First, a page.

Who We Work With
We’re more than just a standard tour company focusing on profit. As a registered social travel enterprise, we look to make sure our work benefits local projects, people and communities as much as it benefits our guests and us as a business. We’re a little different in we believe everyone is equal. That means our guests are equal to our EL team who are equal to the Mongolians we work with on a more general scale. Respect is at the core of what we believe in.
We go out and meet people. We get to know them – to learn about their lives and their needs – without being invasive. These are real people with real lives to lead. We then form long-term local community partnerships with each project, person, or community and work side by side with them – looking look at ways we can incorporate their skills and knowledge into our experiences … encouraging their own sense of enterprise, as well as local Mongolian customs and culture.
We look at how we can continue to break down the typical tourism preconceptions of Mongolia by introducing our guests to the wide spectrum of people that call Mongolia home – whether they are herders, musicians, teachers, philanthropists or Kazakh eagle hunters. We also look at how those we work with can help us to showcase the diversity of skills and knowledge of Mongolian’s in the 21st Century.
We work side by side with each project, family or community and our support goes further than just paying for accommodation. Our experiences are put together in a way which benefits and support, rather than disrupts lives – for each visit we give what we call a sustainable payment for their time as well as services.
Our partnerships turn into genuine personal friendships – forged over time, mainly with tea and sometimes with vodka. But, we don’t ask those we work in partnership with to change their daily schedule or to put on an ‘act’. We know the stresses and the strains they face. We know their strengths and weakness. We know their likes and dislikes. As part of this, we don’t stop working with families just because their circumstances change … instead, we look at alternative ways in which we can work with them.
This is a brief introduction to just a few of our long-term local community partnerships.
Byamba – Gobi Oasis Tree Planting Project. If you’ve planted a tree, she’ll remember exactly where it is planted. Gobi Oasis is her lifelong passion. Learn more here – https://www.eternal-landscapes.co.uk/tree-planting-project-in-mongolia/
The supremely talented Erdeneochir – khoomi singer and horse head fiddle player. His talent reminds you that Mongolia is not just about nomads.
The extended Galbadrakh family – yak herders and members of the Cooperative Ar Arvijin Delgerekh. They’re young, focused and yet the traditions of Mongolia run deep. Learn more – https://www.eternal-landscapes.co.uk/ar-arvidjin-delgerekh-cooperative-mongolia/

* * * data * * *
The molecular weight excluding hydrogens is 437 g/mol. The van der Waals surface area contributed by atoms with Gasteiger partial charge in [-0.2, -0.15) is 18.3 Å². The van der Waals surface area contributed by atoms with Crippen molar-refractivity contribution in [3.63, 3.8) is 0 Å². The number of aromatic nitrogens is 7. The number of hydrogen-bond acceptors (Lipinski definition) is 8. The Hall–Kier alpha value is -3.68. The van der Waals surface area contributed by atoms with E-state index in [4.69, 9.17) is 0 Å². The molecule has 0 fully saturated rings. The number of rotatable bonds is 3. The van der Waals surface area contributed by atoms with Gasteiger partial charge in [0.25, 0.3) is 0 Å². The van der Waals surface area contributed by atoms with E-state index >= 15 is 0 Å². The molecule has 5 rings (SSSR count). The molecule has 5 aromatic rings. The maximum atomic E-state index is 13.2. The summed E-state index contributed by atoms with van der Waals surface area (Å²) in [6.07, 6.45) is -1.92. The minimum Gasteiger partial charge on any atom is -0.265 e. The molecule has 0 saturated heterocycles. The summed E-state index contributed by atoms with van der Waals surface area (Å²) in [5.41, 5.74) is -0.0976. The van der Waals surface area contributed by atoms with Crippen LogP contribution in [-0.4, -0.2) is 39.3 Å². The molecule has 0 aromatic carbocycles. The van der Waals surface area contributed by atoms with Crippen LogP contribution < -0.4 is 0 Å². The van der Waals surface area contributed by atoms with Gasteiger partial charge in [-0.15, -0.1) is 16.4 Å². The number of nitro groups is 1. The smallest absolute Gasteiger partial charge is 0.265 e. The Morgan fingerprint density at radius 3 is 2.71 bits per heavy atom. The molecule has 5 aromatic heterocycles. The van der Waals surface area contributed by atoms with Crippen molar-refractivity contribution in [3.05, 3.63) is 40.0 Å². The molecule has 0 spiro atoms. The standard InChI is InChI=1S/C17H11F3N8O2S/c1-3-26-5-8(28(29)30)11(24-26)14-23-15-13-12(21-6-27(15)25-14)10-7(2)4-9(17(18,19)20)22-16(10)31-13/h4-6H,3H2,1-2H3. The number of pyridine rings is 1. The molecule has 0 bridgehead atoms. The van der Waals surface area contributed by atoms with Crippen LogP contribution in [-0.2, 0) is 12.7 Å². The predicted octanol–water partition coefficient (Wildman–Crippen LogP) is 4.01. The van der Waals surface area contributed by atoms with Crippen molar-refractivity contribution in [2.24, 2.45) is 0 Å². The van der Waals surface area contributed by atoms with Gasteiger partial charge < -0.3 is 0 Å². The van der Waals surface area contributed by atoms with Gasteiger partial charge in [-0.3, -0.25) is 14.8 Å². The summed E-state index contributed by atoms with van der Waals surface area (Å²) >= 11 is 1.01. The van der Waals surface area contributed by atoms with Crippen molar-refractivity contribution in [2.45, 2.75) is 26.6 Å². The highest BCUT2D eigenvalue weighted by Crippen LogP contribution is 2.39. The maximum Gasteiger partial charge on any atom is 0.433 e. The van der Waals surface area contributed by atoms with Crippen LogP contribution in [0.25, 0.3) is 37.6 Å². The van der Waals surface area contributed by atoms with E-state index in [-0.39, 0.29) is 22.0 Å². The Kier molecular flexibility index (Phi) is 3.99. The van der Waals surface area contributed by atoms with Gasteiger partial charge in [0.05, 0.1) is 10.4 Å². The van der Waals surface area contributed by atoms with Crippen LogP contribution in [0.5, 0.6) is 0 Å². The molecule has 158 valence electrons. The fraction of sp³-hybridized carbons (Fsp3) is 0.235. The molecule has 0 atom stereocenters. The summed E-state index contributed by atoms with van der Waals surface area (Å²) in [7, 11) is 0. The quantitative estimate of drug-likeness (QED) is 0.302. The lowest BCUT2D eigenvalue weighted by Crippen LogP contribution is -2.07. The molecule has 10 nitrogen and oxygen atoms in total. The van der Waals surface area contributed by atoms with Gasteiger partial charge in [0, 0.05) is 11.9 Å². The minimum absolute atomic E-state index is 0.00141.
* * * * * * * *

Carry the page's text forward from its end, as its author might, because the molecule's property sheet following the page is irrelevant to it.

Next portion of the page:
Gaya – one of the hardest working people we know. She’s a widower and an inspiration as a self-taught owner of a guesthouse micro-business in Kharkhorin.
Bashakhan – one of Bayan Ulgii’s most experienced Kazakh eagle hunters. He’s our ‘go-to’ man for all things related to eagle hunting. He is equally as devoted to his eagle and grandchildren!
Dakhar – a Kazakh herder. His local knowledge is as vast as his home – the Tsambagarav Uul National Park. Ask him about the yearly Communist wolf hunt, the 1988 earthquake or where to find Ibex. He knows the answers! Learn more – http://www.jessbrooks.co.uk/blog/slow-lane-tourism
Batbold and Jargaa – at the centre of the Tariat rural community and owners of the Sultin Tulga Eco Ger Camp. We arrange our annual two-day rubbish collection with them and the community of Tariat. Learn more – https://www.eternal-landscapes.co.uk/annual-community-national-park-clean-up/
Batsaikhan – local protected area ranger of Baga Gazriin Chuluu. He can show you everything from Hunnu burial mounds to hidden medicinal springs. He is extremely proud of the area he protects. And he loves to join us for dinner at our campsite.
Introducting Ulziitogtokh Sodnomsenge – philanthropist and the inspiration behind the Nogoon Nuur Community Project in Ulaanbaatar. There are few safe community spaces within the ger districts but Nogoon Nuur is bucking this trend. Learn more – https://www.eternal-landscapes.co.uk/nogoon-nuur-community-project-ulaanbaatar/
Ma’am of Ulaan Tsutgalan – gentle, kind and watchful. You can tell he has spent most of his life out in the wilderness. He even has a Facebook account – follow it for updates into the way of life for a modern herder. Learn more – https://www.eternal-landscapes.co.uk/local-travel-experiences-in-mongolia/
Bujee of Gorkhi Terelj National Park. A great illustration into how herders are adapting – setting up micro businesses as a way of substituting their income. Learn more – https://www.eternal-landscapes.co.uk/modern-mongolian-nomads-meet-naraa-and-bujee/
Arildirpurev of Erdenedalai- facing 21st Century challenges but keeping the Buddhist traditions alive. Erdenedalai is the location of EL’s own ger homestay – a percentage of the income raised goes towards community projects within Erdenedalai town – decided by town members themselves.